“You cannot serve God and Mammon.”
—Jesus Christ

The German Catholic Church has a long and ignoble history of playing fool for its government. During the murderous reign of the Third Reich, there were isolated bishops who stood against Hitler. But many of them joined their Lutheran brothers in allowing themselves to be coopted by the pagan cult we call the Nazis.

The Nazis created an economic system in which the government and the economic powers coalesce into one unit working for their mutual benefit. We call that fascism. They also created a mythology or a quasi-religion to go along with it. This quasi-religion was mostly a deliberate return to Germany’s pagan past with a mix of astrology and other whatnots. 

At the same time that they were privately voicing contempt for Christianity and implementing plans to destroy it, the Nazi leaders pandered to the churches in their public statements. They sought — and were able — to silence the prophetic and moral voice of the churches by means of coopting them.

Christian churches in much of the world, and certainly in Germany, were already following the false god of nationalism long before Hitler and the Nazis were born. They had given moral gravitas to the abuses of colonialism and the insanity of World War I.

This made them easy prey for the claims of extreme nationalism that came from the Nazis. However, I believe that the thing that pushed German churches down the rat hole to acquiescence with (and even support of) the Nazis was not primarily nationalism. I think they were following another master. It was the “master” that Jesus specifically singled out as one that Christians could not follow if they would follow Him. It was money.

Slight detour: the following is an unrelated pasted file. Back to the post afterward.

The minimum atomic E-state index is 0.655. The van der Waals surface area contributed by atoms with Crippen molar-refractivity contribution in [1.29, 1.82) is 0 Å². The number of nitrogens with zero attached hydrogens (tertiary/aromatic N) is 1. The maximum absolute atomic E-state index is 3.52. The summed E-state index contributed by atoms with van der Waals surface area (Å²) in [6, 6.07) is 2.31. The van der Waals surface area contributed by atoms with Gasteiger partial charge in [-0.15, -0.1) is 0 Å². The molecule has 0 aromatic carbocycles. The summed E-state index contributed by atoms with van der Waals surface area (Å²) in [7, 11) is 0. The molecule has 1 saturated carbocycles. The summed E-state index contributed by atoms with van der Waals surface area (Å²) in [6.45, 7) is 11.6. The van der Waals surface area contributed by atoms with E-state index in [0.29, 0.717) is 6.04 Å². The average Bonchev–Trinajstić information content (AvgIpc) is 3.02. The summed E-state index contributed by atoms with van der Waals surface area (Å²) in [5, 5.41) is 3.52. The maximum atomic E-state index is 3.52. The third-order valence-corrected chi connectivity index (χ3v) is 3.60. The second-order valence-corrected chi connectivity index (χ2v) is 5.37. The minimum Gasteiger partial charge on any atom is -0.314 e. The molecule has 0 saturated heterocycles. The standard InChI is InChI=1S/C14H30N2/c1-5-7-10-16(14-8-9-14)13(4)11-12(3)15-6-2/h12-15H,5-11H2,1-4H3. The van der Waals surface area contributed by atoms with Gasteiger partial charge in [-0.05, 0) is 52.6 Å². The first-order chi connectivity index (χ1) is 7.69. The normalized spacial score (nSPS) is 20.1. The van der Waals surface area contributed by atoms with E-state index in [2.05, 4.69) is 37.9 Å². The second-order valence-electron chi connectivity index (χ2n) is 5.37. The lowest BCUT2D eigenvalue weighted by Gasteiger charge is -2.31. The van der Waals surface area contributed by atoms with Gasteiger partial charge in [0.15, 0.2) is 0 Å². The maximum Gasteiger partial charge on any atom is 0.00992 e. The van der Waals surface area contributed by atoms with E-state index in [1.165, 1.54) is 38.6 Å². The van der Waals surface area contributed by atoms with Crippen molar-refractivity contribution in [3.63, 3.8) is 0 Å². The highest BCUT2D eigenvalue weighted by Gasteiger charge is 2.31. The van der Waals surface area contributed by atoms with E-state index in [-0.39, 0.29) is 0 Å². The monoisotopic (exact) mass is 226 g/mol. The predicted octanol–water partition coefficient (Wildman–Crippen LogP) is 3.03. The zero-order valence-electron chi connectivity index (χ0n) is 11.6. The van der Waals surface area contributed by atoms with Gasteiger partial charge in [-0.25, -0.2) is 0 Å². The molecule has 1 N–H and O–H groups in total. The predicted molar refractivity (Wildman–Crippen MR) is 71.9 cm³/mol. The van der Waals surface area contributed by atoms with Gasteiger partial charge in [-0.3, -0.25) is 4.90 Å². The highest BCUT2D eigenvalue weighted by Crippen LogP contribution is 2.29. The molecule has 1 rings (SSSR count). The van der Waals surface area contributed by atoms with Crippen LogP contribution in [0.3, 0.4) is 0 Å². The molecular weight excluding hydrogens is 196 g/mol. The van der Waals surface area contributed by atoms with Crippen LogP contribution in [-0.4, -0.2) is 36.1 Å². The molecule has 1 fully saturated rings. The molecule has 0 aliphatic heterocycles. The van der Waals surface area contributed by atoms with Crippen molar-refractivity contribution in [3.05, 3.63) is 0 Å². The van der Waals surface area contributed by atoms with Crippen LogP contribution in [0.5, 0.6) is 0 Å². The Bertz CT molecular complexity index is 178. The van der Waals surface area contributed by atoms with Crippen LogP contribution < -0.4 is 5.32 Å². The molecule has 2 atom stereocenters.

Healthy secularism allows both church and state their freedom of action. It does this by keeping the state out of the church’s business. The government does not dictate to the church, and that allows the church to perform its natural function of bringing moral criticism to government actions. This has been a huge factor in the moral development of governance in the United States.

Both the abolitionist and Civil Rights movements were inspired and empowered by faith in Jesus Christ. To a lesser extent, so was the women’s suffrage movement. Each of these movements succeeded almost entirely on the weight of their moral arguments, which were rooted in the Gospels. It was church, criticizing the state, at its best.

That is why Christian-bashing and attacks on religious freedom have become so ferocious in the United States and elsewhere. The Church is the only voice left to criticize the absolute enforcement of social nihilism that has become the zeitgeist throughout the Western world.

The President of the United States has specifically attacked the Catholic Church, and various groups are waging war on the Church in the courts. They do this precisely because the healthy secularism of an independent Church threatens their hegemony of ideas and public loyalty.

This kind of moral action on the part of churches is stifled in Germany by the simple fact that the government pays the church. It collects a “church tax” from those who designate themselves church members and forwards this money to the church.

Thus we have the German bishops not only signing up for gay marriage and leading the charge to make a mockery of the sacrament of marriage in their own nation, but using their considerable wealth and influence to lead the entire Catholic Church off that same cliff by means of the Synod. The truth is that the German bishops are following the golden rule: He who has the gold rules. In their case, the one with the gold is the government that has made them rich, even while their parishes dwindle and die.